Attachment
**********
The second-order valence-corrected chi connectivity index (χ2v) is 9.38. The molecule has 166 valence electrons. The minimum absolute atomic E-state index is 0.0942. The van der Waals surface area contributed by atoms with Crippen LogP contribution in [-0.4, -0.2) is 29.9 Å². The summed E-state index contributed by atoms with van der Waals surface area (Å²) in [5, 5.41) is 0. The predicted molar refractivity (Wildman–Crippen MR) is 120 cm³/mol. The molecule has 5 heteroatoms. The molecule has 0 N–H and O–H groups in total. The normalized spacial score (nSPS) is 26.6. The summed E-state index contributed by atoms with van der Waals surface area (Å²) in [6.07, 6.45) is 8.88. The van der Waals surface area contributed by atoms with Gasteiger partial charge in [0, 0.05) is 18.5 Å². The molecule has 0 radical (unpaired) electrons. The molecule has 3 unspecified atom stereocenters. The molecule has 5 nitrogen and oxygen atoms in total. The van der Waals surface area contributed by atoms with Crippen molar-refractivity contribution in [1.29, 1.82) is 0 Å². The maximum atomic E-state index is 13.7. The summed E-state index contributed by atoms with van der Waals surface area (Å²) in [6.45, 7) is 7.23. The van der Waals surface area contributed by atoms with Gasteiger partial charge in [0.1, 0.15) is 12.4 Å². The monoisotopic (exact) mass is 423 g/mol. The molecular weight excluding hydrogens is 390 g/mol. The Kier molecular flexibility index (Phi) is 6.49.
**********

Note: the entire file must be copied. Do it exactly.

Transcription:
The second-order valence-corrected chi connectivity index (χ2v) is 9.38. The molecule has 166 valence electrons. The minimum absolute atomic E-state index is 0.0942. The van der Waals surface area contributed by atoms with Crippen LogP contribution in [-0.4, -0.2) is 29.9 Å². The summed E-state index contributed by atoms with van der Waals surface area (Å²) in [5, 5.41) is 0. The predicted molar refractivity (Wildman–Crippen MR) is 120 cm³/mol. The molecule has 5 heteroatoms. The molecule has 0 N–H and O–H groups in total. The normalized spacial score (nSPS) is 26.6. The summed E-state index contributed by atoms with van der Waals surface area (Å²) in [6.07, 6.45) is 8.88. The van der Waals surface area contributed by atoms with Gasteiger partial charge in [0, 0.05) is 18.5 Å². The molecule has 0 radical (unpaired) electrons. The molecule has 3 unspecified atom stereocenters. The molecule has 5 nitrogen and oxygen atoms in total. The van der Waals surface area contributed by atoms with Crippen molar-refractivity contribution in [1.29, 1.82) is 0 Å². The maximum atomic E-state index is 13.7. The summed E-state index contributed by atoms with van der Waals surface area (Å²) in [6.45, 7) is 7.23. The van der Waals surface area contributed by atoms with Gasteiger partial charge in [0.1, 0.15) is 12.4 Å². The monoisotopic (exact) mass is 423 g/mol. The molecular weight excluding hydrogens is 390 g/mol. The Kier molecular flexibility index (Phi) is 6.49.